Well, not quite!
But he is proposing that schools begin to wean themselves off the ‘old-fashioned’ text book and move toward a culture of digital or online learning.
Writing in the San Jose Mercury, the Governator says;
Today, our kids get their information from the Internet, downloaded onto their iPods, and in Twitter feeds to their cell phones. A world of up-to-date information fits easily into their pockets and onto their computer screens. So why are California’s public school students still forced to lug around antiquated, heavy, expensive textbooks?
California is home to software giants, bioscience research pioneers and first-class university systems known around the world. But our students still learn from instructional materials in formats made possible by Gutenberg’s printing press.
It’s nonsensical — and expensive — to look to traditional hard-bound books when information today is so readily available in electronic form. Especially now, when our school districts are strapped for cash and our state budget deficit is forcing further cuts to classrooms, we must do everything we can to untie educators’ hands and free up dollars so that schools can do more with fewer resources.
In February, we helped schools weather this storm by freeing up categorical restrictions on spending, and we must continue making these changes so more dollars go directly into the classrooms.
That’s why I am so excited about the digital textbooks initiative California just launched. Starting with high school math and science books, this initiative paves the way for easier access to free digital texts in California’s schools. By frequently updating texts as they are developed, rather than continuing to teach from outdated textbooks, we will better prepare our students.
For example, many textbooks still describe television technology in terms of cathode-ray tubes, without even mentioning LCD or plasma screens that are being sold today. If California is to remain competitive in an increasingly global economy, this initial focus on math and science texts is critical.
These kinds of digital instructional materials are rapidly becoming available. Across the state and around the world, well-respected educators have designed customizable texts to meet the unique needs of their students. Federal grants have funded research that is free for public use. And now California has put out an initial call to content developers, asking that they submit high school math and science digital texts for our review. We hope the floodgates are open. We’ll ensure the digital texts meet and exceed California’s rigorous academic standards, and we’ll post the results of our review online as a reference for high school districts to use in time for fall 2009.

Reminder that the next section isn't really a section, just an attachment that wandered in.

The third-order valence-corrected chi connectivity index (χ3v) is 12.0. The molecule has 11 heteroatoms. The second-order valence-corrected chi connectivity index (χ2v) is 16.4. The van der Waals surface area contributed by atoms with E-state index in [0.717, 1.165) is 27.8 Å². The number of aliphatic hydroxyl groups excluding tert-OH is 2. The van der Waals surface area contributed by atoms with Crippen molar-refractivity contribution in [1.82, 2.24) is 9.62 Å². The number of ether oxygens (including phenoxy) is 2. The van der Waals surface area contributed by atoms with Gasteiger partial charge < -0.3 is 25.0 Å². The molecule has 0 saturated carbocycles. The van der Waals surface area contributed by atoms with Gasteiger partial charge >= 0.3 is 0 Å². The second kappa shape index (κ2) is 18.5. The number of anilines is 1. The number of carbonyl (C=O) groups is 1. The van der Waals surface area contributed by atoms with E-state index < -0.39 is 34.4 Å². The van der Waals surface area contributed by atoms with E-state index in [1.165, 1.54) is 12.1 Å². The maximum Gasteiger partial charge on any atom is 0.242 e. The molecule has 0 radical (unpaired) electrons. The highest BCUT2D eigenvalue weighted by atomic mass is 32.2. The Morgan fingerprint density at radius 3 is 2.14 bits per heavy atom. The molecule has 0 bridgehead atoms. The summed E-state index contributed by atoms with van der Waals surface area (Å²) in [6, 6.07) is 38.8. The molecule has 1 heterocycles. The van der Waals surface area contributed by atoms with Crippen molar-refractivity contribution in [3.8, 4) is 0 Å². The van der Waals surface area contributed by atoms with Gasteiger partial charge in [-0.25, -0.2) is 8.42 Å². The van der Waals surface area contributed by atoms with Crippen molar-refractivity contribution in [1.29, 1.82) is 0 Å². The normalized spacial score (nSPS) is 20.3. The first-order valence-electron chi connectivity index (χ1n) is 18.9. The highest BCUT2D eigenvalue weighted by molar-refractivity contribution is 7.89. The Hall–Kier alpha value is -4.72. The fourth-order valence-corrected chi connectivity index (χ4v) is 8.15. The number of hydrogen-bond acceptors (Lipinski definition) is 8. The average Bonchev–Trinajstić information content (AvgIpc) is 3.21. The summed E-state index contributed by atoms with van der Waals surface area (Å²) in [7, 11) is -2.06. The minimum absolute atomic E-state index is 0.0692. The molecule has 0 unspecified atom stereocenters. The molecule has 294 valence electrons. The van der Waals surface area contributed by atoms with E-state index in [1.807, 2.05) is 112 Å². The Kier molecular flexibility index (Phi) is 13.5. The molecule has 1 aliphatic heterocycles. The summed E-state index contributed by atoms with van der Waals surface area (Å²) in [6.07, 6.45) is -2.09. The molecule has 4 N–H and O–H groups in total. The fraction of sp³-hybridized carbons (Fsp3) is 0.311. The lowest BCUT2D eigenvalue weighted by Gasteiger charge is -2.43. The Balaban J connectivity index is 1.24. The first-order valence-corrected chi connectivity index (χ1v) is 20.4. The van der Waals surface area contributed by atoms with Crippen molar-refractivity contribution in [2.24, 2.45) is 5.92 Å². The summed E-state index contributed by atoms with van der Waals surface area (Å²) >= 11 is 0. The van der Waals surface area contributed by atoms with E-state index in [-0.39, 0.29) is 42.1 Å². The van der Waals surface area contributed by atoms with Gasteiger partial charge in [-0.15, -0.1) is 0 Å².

California must take the lead on using 21st century technology to expand learning and serve our students, parents, teachers and schools better. Even in good economic times, state government should always strive to use taxpayer dollars to the greatest effect. But especially now, it is imperative that we find ways to do more with less.
Last year, the state earmarked $350 million for school books and other instructional materials. Imagine the savings schools could realize by using these high-quality, free resources. Even if teachers have to print out some of the material, it will be far cheaper than regularly buying updated textbooks.
If the clamor for digital music and online social networking sites is any indication, young people are the earliest adopters of new technology, and cutting-edge product options are cropping up as quickly as the latest Facebook fads. However, there are those who ardently defend the status quo, claiming our vision of providing learning materials to students for free would risk a high-quality education.
That’s nonsense. As the music and newspaper industries will attest, those who adapt quickly to changing consumer and business demands will thrive in our increasingly digital society and worldwide economy. Digital textbooks can help us achieve those goals and ensure that California’s students continue to thrive in the global marketplace.
OK, so the initial idea that Arnie wants to replace books may sound radical. But it’s very, very hard to disagree with where he’s coming from. In fact, I’d say, it’s damn near impossible.
Digital isn’t the future – it’s the now. And adopting it wholesale makes so much economic sense as the governor’s text clearly lays out (which, incidentally, you are currently reading on a web page and may not even know about otherwise!).
Adults shouldn’t deny children the opportunity to learn using the medium they’ve already fully embraced.